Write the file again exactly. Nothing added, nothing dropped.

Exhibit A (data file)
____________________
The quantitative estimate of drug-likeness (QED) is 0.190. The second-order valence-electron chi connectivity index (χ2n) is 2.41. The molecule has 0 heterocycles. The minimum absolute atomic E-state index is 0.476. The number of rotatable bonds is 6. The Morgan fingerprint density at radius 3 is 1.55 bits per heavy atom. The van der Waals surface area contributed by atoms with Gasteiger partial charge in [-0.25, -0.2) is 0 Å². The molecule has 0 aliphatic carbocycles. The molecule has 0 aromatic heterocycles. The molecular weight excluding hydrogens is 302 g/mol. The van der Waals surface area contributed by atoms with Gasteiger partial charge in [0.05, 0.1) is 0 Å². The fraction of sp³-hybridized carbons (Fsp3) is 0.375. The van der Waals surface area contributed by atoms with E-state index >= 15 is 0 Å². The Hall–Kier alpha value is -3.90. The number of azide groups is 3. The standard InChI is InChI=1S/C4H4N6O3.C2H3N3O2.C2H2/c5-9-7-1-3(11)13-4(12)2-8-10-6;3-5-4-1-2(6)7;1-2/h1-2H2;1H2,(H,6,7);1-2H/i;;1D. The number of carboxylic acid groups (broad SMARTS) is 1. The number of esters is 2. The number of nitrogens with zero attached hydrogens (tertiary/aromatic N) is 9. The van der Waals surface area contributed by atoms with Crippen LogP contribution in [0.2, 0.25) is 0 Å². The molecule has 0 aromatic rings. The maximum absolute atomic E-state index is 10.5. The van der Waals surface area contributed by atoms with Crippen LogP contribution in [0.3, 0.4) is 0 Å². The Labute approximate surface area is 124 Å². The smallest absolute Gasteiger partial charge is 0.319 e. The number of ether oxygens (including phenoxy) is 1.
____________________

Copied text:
The quantitative estimate of drug-likeness (QED) is 0.190. The second-order valence-electron chi connectivity index (χ2n) is 2.41. The molecule has 0 heterocycles. The minimum absolute atomic E-state index is 0.476. The number of rotatable bonds is 6. The Morgan fingerprint density at radius 3 is 1.55 bits per heavy atom. The van der Waals surface area contributed by atoms with Gasteiger partial charge in [-0.25, -0.2) is 0 Å². The molecule has 0 aliphatic carbocycles. The molecule has 0 aromatic heterocycles. The molecular weight excluding hydrogens is 302 g/mol. The van der Waals surface area contributed by atoms with Gasteiger partial charge in [0.05, 0.1) is 0 Å². The fraction of sp³-hybridized carbons (Fsp3) is 0.375. The van der Waals surface area contributed by atoms with E-state index >= 15 is 0 Å². The Hall–Kier alpha value is -3.90. The number of azide groups is 3. The standard InChI is InChI=1S/C4H4N6O3.C2H3N3O2.C2H2/c5-9-7-1-3(11)13-4(12)2-8-10-6;3-5-4-1-2(6)7;1-2/h1-2H2;1H2,(H,6,7);1-2H/i;;1D. The number of carboxylic acid groups (broad SMARTS) is 1. The number of esters is 2. The number of nitrogens with zero attached hydrogens (tertiary/aromatic N) is 9. The van der Waals surface area contributed by atoms with Crippen LogP contribution in [0.2, 0.25) is 0 Å². The molecule has 0 aromatic rings. The maximum absolute atomic E-state index is 10.5. The van der Waals surface area contributed by atoms with Crippen LogP contribution in [0.3, 0.4) is 0 Å². The Labute approximate surface area is 124 Å². The smallest absolute Gasteiger partial charge is 0.319 e. The number of ether oxygens (including phenoxy) is 1.